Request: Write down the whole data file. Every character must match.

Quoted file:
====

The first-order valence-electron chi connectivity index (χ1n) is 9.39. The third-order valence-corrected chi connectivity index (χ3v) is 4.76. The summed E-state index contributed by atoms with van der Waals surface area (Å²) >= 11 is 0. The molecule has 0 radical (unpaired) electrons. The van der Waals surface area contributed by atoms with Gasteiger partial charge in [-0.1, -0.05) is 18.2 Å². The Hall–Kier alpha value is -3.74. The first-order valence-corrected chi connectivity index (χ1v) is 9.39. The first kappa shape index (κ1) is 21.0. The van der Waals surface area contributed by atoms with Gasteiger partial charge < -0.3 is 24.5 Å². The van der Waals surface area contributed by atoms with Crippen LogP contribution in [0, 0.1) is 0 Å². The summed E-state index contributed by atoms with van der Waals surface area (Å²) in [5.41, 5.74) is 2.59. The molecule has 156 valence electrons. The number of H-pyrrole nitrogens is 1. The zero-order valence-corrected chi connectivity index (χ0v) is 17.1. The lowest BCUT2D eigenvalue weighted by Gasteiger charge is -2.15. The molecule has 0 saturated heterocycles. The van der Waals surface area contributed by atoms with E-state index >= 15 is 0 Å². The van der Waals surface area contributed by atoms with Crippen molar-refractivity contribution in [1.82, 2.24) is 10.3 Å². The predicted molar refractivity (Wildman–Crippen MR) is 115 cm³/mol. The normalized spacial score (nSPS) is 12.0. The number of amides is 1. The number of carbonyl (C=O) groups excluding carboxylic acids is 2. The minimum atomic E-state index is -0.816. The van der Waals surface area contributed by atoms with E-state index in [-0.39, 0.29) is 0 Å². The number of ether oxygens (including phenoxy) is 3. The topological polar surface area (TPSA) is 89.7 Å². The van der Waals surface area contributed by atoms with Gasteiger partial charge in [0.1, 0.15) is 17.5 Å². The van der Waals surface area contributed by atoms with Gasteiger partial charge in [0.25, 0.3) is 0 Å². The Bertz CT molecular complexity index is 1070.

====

The first-order valence-electron chi connectivity index (χ1n) is 9.39. The third-order valence-corrected chi connectivity index (χ3v) is 4.76. The summed E-state index contributed by atoms with van der Waals surface area (Å²) >= 11 is 0. The molecule has 0 radical (unpaired) electrons. The van der Waals surface area contributed by atoms with Gasteiger partial charge in [-0.1, -0.05) is 18.2 Å². The Hall–Kier alpha value is -3.74. The first-order valence-corrected chi connectivity index (χ1v) is 9.39. The first kappa shape index (κ1) is 21.0. The van der Waals surface area contributed by atoms with Gasteiger partial charge < -0.3 is 24.5 Å². The van der Waals surface area contributed by atoms with Crippen LogP contribution in [0, 0.1) is 0 Å². The summed E-state index contributed by atoms with van der Waals surface area (Å²) in [5.41, 5.74) is 2.59. The molecule has 156 valence electrons. The number of H-pyrrole nitrogens is 1. The zero-order valence-corrected chi connectivity index (χ0v) is 17.1. The lowest BCUT2D eigenvalue weighted by Gasteiger charge is -2.15. The molecule has 0 saturated heterocycles. The van der Waals surface area contributed by atoms with E-state index >= 15 is 0 Å². The van der Waals surface area contributed by atoms with Crippen molar-refractivity contribution in [1.82, 2.24) is 10.3 Å². The predicted molar refractivity (Wildman–Crippen MR) is 115 cm³/mol. The normalized spacial score (nSPS) is 12.0. The number of amides is 1. The number of carbonyl (C=O) groups excluding carboxylic acids is 2. The minimum atomic E-state index is -0.816. The van der Waals surface area contributed by atoms with E-state index in [-0.39, 0.29) is 0 Å². The number of ether oxygens (including phenoxy) is 3. The topological polar surface area (TPSA) is 89.7 Å². The van der Waals surface area contributed by atoms with Gasteiger partial charge in [0.1, 0.15) is 17.5 Å². The van der Waals surface area contributed by atoms with Gasteiger partial charge in [0.25, 0.3) is 0 Å². The Bertz CT molecular complexity index is 1070.